Bears add more help on offense with RB D’Onta Foreman and TE Robert Tonyan

The Bears let the second and third waves of free agency come to them on Thursday. They reached one-year deals with three veterans: running back D’Onta Foreman, tight end Robert Tonyan and defensive tackle Andrew Billings. Tonyan was the highest-ranked of the three in The Athletic’s top 150 at No. 90. Foreman was next at No. 123. Billings wasn’t ranked.

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How they fit: With the Bears, it’s always about scheme fit. It matters to general manager Ryan Poles and coach Matt Eberflus, and they haven’t wavered. It’s why they targeted and signed linebacker Tremaine Edmunds for their defense and right guard Nate Davis for their offense.

The same definitely applies to Tonyan and Foreman.

Tonyan’s connections start with offensive coordinator Luke Getsy. They worked together in Green Bay. Tonyan’s best season came in 2020. He made 52 catches on 59 targets for 586 yards and 11 touchdowns. Getsy was in his first year as the Packers’ passing game coordinator that season, along with being their quarterbacks coach for Aaron Rodgers.

Foreman, meanwhile, had a better season than David Montgomery did last season, running for 914 yards and five touchdowns for the Panthers. He’s a fast and explosive back who played in the Titans’ run-heavy, zone scheme before heading to Carolina.

On defense, the Bears needed a better pairing for three-technique tackle Justin Jones on their line. Enter Billings, a natural one-technique/nose tackle. The Bears were the NFL’s worst pass-rushing team last season but they were nearly as bad against the run. Only the Texans allowed more rushing yards than the Bears. Billings excels against the run.


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2023 impact: It’s easy to project roles for all of them. Tonyan should ease the heavy burden on tight end Cole Kmet, Foreman should form a capable tandem with Khalil Herbert and Billings should be part of the Bears’ defensive line rotation, particularly on early downs.

If we had to rank them in terms of potential impact, Foreman would be No. 1. He proved last season after the Panthers traded Christian McCaffrey that he could handle a considerable workload.

Everything he did last season resulted in career highs. With David Montgomery now a member of the Lions, the Bears needed to bolster their running backs room and did so quickly by adding Foreman and Travis Homer earlier in the week.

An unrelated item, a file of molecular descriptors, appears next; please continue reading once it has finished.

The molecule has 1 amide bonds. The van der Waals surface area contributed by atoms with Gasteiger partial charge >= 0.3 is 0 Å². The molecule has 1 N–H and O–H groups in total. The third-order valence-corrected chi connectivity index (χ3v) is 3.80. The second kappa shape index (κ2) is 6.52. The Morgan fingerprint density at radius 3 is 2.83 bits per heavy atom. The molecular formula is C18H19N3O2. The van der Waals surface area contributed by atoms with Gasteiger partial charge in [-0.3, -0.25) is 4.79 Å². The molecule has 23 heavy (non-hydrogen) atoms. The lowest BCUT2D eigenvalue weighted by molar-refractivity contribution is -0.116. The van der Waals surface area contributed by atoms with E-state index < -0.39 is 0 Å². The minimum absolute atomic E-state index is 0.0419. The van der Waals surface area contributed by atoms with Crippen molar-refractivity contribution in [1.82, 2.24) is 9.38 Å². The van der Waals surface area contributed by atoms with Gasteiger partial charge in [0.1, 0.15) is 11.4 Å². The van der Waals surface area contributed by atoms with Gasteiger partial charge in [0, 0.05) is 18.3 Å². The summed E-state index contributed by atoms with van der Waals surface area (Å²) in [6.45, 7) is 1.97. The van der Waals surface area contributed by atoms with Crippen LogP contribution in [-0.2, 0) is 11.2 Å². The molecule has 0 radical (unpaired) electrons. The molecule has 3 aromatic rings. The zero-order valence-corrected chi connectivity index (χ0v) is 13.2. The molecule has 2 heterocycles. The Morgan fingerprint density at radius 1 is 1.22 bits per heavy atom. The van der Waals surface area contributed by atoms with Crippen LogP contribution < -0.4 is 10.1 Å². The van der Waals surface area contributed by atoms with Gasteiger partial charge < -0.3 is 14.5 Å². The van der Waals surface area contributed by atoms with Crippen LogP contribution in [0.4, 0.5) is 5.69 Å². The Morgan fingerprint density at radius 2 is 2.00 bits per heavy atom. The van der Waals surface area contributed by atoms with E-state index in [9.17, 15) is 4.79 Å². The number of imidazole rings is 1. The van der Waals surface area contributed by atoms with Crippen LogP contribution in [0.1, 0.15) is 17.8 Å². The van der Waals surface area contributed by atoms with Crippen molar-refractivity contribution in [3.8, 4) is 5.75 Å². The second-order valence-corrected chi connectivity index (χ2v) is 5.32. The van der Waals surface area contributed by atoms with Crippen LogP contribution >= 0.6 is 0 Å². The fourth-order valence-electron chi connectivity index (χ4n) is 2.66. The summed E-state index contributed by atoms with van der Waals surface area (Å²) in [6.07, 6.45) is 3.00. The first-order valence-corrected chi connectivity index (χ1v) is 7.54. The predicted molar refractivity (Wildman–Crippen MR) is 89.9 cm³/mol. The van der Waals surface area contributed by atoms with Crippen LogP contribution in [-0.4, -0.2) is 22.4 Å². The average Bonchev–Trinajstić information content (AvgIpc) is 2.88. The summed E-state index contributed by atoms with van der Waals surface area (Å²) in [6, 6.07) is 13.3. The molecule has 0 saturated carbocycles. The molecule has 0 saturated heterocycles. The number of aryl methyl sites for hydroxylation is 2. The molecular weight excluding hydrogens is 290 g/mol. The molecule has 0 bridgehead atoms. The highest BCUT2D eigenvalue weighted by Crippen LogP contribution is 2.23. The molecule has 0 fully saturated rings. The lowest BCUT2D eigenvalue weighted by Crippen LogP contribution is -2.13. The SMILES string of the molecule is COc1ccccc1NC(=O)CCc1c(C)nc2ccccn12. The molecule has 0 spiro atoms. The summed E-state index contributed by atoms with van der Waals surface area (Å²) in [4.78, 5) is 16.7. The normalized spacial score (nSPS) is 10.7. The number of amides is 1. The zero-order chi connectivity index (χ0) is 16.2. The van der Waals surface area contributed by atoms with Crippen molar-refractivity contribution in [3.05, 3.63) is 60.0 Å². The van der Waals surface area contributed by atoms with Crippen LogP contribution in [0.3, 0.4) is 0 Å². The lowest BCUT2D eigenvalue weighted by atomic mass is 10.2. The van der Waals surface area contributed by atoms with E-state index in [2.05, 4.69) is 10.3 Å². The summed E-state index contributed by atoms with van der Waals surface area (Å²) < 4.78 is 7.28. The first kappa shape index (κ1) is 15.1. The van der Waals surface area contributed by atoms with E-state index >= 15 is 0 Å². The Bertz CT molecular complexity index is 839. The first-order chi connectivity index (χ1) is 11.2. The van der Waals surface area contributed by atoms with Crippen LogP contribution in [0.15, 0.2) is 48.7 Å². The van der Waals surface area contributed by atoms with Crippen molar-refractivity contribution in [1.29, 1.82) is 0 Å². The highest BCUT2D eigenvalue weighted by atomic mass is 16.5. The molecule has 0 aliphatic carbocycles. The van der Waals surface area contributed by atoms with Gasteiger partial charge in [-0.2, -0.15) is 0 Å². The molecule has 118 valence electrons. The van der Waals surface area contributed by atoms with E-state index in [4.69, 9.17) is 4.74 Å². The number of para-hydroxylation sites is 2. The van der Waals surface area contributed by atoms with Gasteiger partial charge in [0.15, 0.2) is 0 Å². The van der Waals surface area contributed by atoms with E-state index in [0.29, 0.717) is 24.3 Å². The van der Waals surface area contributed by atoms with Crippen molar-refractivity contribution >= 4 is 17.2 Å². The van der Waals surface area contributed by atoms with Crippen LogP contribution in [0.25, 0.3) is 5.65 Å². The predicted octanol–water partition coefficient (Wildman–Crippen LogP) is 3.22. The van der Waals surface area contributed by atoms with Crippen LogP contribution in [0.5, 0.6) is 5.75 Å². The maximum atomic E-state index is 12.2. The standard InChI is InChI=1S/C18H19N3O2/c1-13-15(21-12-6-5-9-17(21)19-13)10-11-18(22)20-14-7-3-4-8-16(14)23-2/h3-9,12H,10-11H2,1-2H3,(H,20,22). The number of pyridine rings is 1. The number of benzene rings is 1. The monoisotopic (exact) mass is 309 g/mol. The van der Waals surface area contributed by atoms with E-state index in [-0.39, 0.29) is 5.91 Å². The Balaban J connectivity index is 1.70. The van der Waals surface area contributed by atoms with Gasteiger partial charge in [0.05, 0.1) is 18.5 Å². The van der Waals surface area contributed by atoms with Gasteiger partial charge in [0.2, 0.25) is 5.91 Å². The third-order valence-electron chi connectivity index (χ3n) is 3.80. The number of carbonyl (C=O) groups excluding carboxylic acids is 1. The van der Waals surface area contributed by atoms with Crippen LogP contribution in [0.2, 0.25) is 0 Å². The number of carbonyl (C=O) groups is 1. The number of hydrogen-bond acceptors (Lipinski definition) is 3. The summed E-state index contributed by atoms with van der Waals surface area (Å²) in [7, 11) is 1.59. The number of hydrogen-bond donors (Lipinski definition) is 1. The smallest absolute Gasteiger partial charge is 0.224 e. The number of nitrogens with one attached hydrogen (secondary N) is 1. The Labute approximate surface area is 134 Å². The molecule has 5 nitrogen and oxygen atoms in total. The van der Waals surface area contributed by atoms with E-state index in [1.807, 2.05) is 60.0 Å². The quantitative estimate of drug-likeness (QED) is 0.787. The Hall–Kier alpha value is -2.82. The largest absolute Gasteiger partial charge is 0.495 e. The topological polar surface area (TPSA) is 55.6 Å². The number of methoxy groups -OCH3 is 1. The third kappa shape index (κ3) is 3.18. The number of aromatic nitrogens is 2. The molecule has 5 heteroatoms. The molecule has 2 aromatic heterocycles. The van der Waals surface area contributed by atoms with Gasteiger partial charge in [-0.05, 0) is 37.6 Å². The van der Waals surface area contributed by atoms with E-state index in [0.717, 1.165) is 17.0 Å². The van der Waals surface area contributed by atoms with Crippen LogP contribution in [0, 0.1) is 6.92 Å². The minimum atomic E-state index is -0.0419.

History: Foreman’s story is one of resilience, a personal trait that Poles tries to identify in players. A third-round pick of the Texans in 2017, Foreman suffered a ruptured Achilles tendon while scoring a touchdown against the Cardinals during his rookie season. In 2019, Foreman tore his biceps while with the Colts. His career turned around with the Titans, but his tenure in Tennessee began with a stint on the practice squad.

Similar to linebacker T.J. Edwards, Tonyan’s addition is another homecoming for a player from the Chicago suburbs. Edwards is from Lake Villa, Ill. Tonyan, a record-setting quarterback in high school, is from nearby McHenry.


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Cap update: In a news conference earlier Thursday at Halas Hall, Poles encapsulated his team’s approach to free agency: “The goal going into this offseason deal was to improve our roster now but also stay flexible in the future so we can stay healthy, opportunistic and continue to get better because obviously we know this process takes some time to do it the right way.”

With ample cap space, the Bears were able to sign Tonyan, Foreman and Billings without any issues. They weren’t veteran minimum deals. According to reports, Foreman agreed to a $3 million deal. The Bears added Billings with a $3.5 million contract.

Outlook: The Bears are yet to sign a free agent older than 30. Foreman is 26, while Tonyan and Billings are both 28. Their one-year contracts naturally come with a prove-it element. But all three still fit with Poles’ approach to adding young, capable players with either something to prove or more room to develop as players.

(Photo of D’Onta Foreman: Grant Halverson / Getty Images)

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